Sew this line, using your pins as a guide to get your stitches on the marked line.


Then, turn the stripe over so that the stitched seam is covered by it, and press it.


You can then turn the other side under and pin it in place ready to be hand or machine stitched down from the top. Then do this with every alternate line marked on your coloured piece.


Eventually all your black stripes will be sewn on, and your machine stitching will be covered under the fold of the black fabric.


Well done. Now do it again on the matching piece. This is fiddly and time consuming, but don't mistake that for being impossible. Take your time, pin and press where necessary, and you'll get great results.

To fix the other side of the black stripes, you can either topstich them down by machine, following the line of your pins that are holding them in place, or, if you don't want machine stitching to be visible, you can slipstich them down by hand.

If your black stripes are at the neckline, you might want to topstitch round the edge before you trim off the excess black stripes, just so it behaves as one piece of fabric as you work with it. Even if you don't want any machine stitching to be visible, this will be concealed in the shoulder seam and in your neck finishing, so don't worry about it.

Then just sew your four pieces together as above, remembering that the stripy side is the correct side, so you want your seams on the reverse.

Here it is with the bliaut underneath.


Hang on - can't I just sew strips of the two colours together to make a stripy bit of fabric, then cut my pieces from that?

Yes you can. In fact, I've done it that way before. Two caveats - if your stripes aren't going to be horizontal or vertical, the fact that you have to cut out the pieces at an angle to make the stripes slant means you waste a lot of fabric. Second, because you're cutting on the bias (i.e. not on the straight grain of the fabric) your stripy piece will drap and sag in a different way to the other side. Not too much of a problem, but it can look a bit uneven. But if you're going to have horizontal or vertical stripes, it's a time saver.

How about adding a heraldic logo or beast?

You will need

  • The cut bits of your surcote
  • Contrast fabric
  • Thread to match your contrast fabric
  • Machine set to zig zag
  • Quilters fusible web - Wonder-under, heat-n-bond, fuse-a-web or similar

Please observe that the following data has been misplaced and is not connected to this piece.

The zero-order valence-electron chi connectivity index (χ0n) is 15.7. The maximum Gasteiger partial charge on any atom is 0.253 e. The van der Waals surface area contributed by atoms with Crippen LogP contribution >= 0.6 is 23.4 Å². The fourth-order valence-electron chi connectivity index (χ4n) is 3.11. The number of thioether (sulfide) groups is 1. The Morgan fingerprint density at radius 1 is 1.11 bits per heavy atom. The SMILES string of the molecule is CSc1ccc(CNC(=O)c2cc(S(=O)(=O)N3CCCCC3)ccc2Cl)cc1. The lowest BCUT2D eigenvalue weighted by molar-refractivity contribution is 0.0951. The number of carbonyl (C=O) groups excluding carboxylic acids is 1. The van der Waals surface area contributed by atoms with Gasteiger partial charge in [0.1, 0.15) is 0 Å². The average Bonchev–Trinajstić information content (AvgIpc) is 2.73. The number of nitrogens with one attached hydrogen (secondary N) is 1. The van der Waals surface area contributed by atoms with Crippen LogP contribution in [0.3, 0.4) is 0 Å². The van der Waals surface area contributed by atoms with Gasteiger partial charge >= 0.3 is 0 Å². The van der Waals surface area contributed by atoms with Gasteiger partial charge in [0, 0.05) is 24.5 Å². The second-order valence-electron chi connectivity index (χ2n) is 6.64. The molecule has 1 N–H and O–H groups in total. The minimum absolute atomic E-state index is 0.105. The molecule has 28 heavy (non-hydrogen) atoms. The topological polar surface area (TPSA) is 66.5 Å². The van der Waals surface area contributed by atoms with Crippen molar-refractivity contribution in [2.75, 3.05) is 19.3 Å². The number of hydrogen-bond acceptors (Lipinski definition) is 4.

• Optional: Gold seed beads (I use Guterman)
  • Beading or sharp needle

1. Trace or draw your design onto the heat-n-bond. Some brands will tell you which side to use, others not. If it's not clear, very gently separate the layers at one corner. The paper will adhere more to one side of the web than the other - use the MORE adherent side to draw on. If your design is asymmetrical, remember it will be facing the opposite way when you transfer it, so you might want to reverse it first.

2. Once you've copied it, roughly cut out a square around each design.

3. Carefully peel the less sticky paper from the web. Your design side should still be attached to the web.

4. Press the sticky side of your fusible web to the WRONG side of the taffeta fabric. This should stick pretty well.

5. Carefully using nail scissors cut around your design. You should now have your design with a paper patch stuck to one side.

6. Peel off the remaining paper, giving you a sticky fabric logo.

7. Position as desired!

8. Using a dishtowel or pressing cloth to sit between the garment and your iron, press several times briefly with a hot steam iron. This should stick the design to the fabric.

9.Using a narrow zig zag on your sewing machine, topstich the edges of the patch to the fabric. This is fiddly, so take your time.

10. Optional: Finally, using your patch-coloured thread, couch beads around the design, covering your machine stitching. Thread two needles and knot them - bring from wrong side to right side. String beads onto one and use the other to couch the beady string down, trying to get it to look like a seamless string of beads around the design..Do this all the way around. Bring both needles to the back and secure. Finished!

Some fusible webs don't have paper on both sides - this is ok. Just trace onto the one side of paper that you have, then, when it comes to sticking it to the fabric, lay it in position and give it a quick press with a hot steam iron - not too long but a second or so should be enough to stick it. The rest is the same.

You can see a project featuring this technique here:

Too complex?

If you want something a bit simpler, try using felt for your appliqued patch - the edges won't fray, so you can just stitch round with a straight stitch, or by hand, and not bother with the beads to cover the stitching. Felt won't wear as well as woven fabric, but that's ok if you're careful.